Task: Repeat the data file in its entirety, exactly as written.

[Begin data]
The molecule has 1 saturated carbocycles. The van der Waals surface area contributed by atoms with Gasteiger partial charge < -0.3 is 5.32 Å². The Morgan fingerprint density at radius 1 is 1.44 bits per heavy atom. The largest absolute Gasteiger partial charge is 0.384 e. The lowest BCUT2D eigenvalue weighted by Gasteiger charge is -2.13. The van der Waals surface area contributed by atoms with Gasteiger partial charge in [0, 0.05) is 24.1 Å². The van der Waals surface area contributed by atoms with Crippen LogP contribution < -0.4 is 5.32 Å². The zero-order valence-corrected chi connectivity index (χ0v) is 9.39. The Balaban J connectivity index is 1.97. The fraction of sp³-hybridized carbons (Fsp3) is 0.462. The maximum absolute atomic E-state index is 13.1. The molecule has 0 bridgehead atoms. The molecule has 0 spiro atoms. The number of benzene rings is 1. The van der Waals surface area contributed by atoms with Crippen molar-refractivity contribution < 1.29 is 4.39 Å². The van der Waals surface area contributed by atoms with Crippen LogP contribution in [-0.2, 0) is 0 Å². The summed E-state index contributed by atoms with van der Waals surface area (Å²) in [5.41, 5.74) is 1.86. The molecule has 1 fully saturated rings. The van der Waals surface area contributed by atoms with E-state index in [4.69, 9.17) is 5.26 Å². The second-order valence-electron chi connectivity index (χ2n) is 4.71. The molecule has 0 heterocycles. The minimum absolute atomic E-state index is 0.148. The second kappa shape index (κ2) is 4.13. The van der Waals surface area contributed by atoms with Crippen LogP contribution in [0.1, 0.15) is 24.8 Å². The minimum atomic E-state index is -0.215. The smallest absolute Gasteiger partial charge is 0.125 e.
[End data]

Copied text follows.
The molecule has 1 saturated carbocycles. The van der Waals surface area contributed by atoms with Gasteiger partial charge < -0.3 is 5.32 Å². The Morgan fingerprint density at radius 1 is 1.44 bits per heavy atom. The largest absolute Gasteiger partial charge is 0.384 e. The lowest BCUT2D eigenvalue weighted by Gasteiger charge is -2.13. The van der Waals surface area contributed by atoms with Gasteiger partial charge in [0, 0.05) is 24.1 Å². The van der Waals surface area contributed by atoms with Crippen LogP contribution < -0.4 is 5.32 Å². The zero-order valence-corrected chi connectivity index (χ0v) is 9.39. The Balaban J connectivity index is 1.97. The fraction of sp³-hybridized carbons (Fsp3) is 0.462. The maximum absolute atomic E-state index is 13.1. The molecule has 0 bridgehead atoms. The molecule has 0 spiro atoms. The number of benzene rings is 1. The van der Waals surface area contributed by atoms with Crippen molar-refractivity contribution < 1.29 is 4.39 Å². The van der Waals surface area contributed by atoms with Crippen LogP contribution in [-0.2, 0) is 0 Å². The summed E-state index contributed by atoms with van der Waals surface area (Å²) in [5.41, 5.74) is 1.86. The molecule has 1 fully saturated rings. The van der Waals surface area contributed by atoms with E-state index in [4.69, 9.17) is 5.26 Å². The second-order valence-electron chi connectivity index (χ2n) is 4.71. The molecule has 0 heterocycles. The minimum absolute atomic E-state index is 0.148. The second kappa shape index (κ2) is 4.13. The van der Waals surface area contributed by atoms with Crippen LogP contribution in [0.1, 0.15) is 24.8 Å². The minimum atomic E-state index is -0.215. The smallest absolute Gasteiger partial charge is 0.125 e.